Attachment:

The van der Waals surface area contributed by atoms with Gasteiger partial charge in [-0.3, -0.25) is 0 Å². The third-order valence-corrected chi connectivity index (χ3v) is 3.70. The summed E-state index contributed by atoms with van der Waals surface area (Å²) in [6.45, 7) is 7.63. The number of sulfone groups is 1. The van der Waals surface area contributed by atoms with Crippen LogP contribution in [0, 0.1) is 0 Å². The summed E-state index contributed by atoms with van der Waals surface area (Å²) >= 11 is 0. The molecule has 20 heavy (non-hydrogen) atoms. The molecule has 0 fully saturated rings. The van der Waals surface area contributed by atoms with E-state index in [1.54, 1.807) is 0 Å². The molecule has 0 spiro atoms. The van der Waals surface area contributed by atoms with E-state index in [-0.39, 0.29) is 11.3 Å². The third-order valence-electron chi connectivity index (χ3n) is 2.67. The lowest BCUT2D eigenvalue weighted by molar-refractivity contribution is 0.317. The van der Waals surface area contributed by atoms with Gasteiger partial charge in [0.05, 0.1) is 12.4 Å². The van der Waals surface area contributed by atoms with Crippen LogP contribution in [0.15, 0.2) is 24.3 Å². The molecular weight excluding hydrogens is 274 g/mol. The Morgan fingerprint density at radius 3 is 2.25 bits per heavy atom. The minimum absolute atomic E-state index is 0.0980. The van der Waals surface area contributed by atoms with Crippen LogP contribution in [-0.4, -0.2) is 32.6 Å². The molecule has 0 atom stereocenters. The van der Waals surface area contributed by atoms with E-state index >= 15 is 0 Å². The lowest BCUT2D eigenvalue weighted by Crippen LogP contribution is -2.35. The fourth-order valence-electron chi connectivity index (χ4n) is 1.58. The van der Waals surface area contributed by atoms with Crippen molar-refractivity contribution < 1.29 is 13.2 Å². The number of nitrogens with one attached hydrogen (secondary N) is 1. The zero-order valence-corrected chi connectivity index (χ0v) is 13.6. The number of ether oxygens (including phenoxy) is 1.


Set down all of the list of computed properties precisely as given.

The van der Waals surface area contributed by atoms with Gasteiger partial charge in [-0.3, -0.25) is 0 Å². The third-order valence-corrected chi connectivity index (χ3v) is 3.70. The summed E-state index contributed by atoms with van der Waals surface area (Å²) in [6.45, 7) is 7.63. The number of sulfone groups is 1. The van der Waals surface area contributed by atoms with Crippen LogP contribution in [0, 0.1) is 0 Å². The summed E-state index contributed by atoms with van der Waals surface area (Å²) >= 11 is 0. The molecule has 20 heavy (non-hydrogen) atoms. The molecule has 0 fully saturated rings. The van der Waals surface area contributed by atoms with E-state index in [1.54, 1.807) is 0 Å². The molecule has 0 spiro atoms. The van der Waals surface area contributed by atoms with E-state index in [-0.39, 0.29) is 11.3 Å². The third-order valence-electron chi connectivity index (χ3n) is 2.67. The lowest BCUT2D eigenvalue weighted by molar-refractivity contribution is 0.317. The van der Waals surface area contributed by atoms with Gasteiger partial charge in [0.05, 0.1) is 12.4 Å². The van der Waals surface area contributed by atoms with Crippen LogP contribution in [0.15, 0.2) is 24.3 Å². The molecular weight excluding hydrogens is 274 g/mol. The Morgan fingerprint density at radius 3 is 2.25 bits per heavy atom. The minimum absolute atomic E-state index is 0.0980. The van der Waals surface area contributed by atoms with Crippen LogP contribution in [-0.4, -0.2) is 32.6 Å². The molecule has 0 atom stereocenters. The van der Waals surface area contributed by atoms with E-state index >= 15 is 0 Å². The lowest BCUT2D eigenvalue weighted by Crippen LogP contribution is -2.35. The fourth-order valence-electron chi connectivity index (χ4n) is 1.58. The van der Waals surface area contributed by atoms with Crippen molar-refractivity contribution < 1.29 is 13.2 Å². The number of nitrogens with one attached hydrogen (secondary N) is 1. The zero-order valence-corrected chi connectivity index (χ0v) is 13.6. The number of ether oxygens (including phenoxy) is 1.